Still struggling with COVID-19 complications two months after falling ill, Parisian soprano Veronica Antonelli wanted the impromptu performance from her third-floor balcony to project hope. Hours earlier, her doctor had delivered troubling news: The lung scarring that sometimes makes her too tired to sing may last for months. Or maybe years.

“It makes things a bit complicated, given my profession,” Antonelli said sadly.

The virus that has sickened over 4 million people around the world and killed more than 280,000 others is so new that patients face considerable uncertainty about what they can expect in recovery and beyond.

“The short answer is that we’re still learning,” said Dr. Jay Varkey, an infectious disease specialist at Emory University in Atlanta. “What we know has been gathered mostly by anecdotal reports from COVID-19 survivors.”

In support groups created on social media sites, survivors post head-to-toe complaints that read like a medical encyclopedia: anxiety, heart palpitations, muscle aches, bluish toes. It’s hard to know which ones are clearly related to the virus, but the accounts help fuel doctors’ increasing belief that COVID-19 is not just a respiratory disease.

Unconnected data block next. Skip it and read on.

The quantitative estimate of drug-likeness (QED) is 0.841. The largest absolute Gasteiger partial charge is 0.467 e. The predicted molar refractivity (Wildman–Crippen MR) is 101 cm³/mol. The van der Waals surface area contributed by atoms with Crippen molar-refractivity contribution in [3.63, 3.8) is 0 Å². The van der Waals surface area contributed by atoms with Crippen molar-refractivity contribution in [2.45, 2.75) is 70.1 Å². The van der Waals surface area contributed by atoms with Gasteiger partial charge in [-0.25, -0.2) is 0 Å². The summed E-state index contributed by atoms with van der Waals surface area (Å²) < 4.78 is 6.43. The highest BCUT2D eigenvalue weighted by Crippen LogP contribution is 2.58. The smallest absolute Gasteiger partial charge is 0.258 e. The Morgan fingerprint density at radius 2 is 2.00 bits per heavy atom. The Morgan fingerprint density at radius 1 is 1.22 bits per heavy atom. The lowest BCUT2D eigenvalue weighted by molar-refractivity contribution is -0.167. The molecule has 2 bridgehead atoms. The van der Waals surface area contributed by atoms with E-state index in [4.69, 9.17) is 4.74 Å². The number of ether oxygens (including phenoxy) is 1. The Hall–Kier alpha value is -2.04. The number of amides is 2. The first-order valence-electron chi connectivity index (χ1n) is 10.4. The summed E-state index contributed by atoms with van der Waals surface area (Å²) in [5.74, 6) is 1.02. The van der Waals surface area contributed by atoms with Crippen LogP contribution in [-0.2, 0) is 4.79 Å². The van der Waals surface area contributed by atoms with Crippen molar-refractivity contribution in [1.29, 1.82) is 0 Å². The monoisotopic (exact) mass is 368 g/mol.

Persistent exhaustion is a common theme, but every survivor’s story is different, said Brandy Swayze, a coronavirus sufferer who created a Facebook survivors group after developing pneumonia. She was hospitalized in late March and early April. Her fatigue comes and goes. Insomnia is another concern.

On top of her lung damage and fatigue, Antonelli has issues with her memory and a diminished sense of taste and smell – a common early symptom that lingers for many, which doctors say stems from the virus attacking nerves.

Two-thirds of patients in a study in Italy had a loss of smell and taste. Some reports suggest these problems last only a few weeks, but it’s been almost two months for Antonelli. She said that when she asked a voice specialist when she would be able to smell again, his answer was “‘We know nothing. We just have to be patient. We have no solution.’”

Read the full story about COVID-19 survivors here.

Japan’s government holding coronavirus task force meeting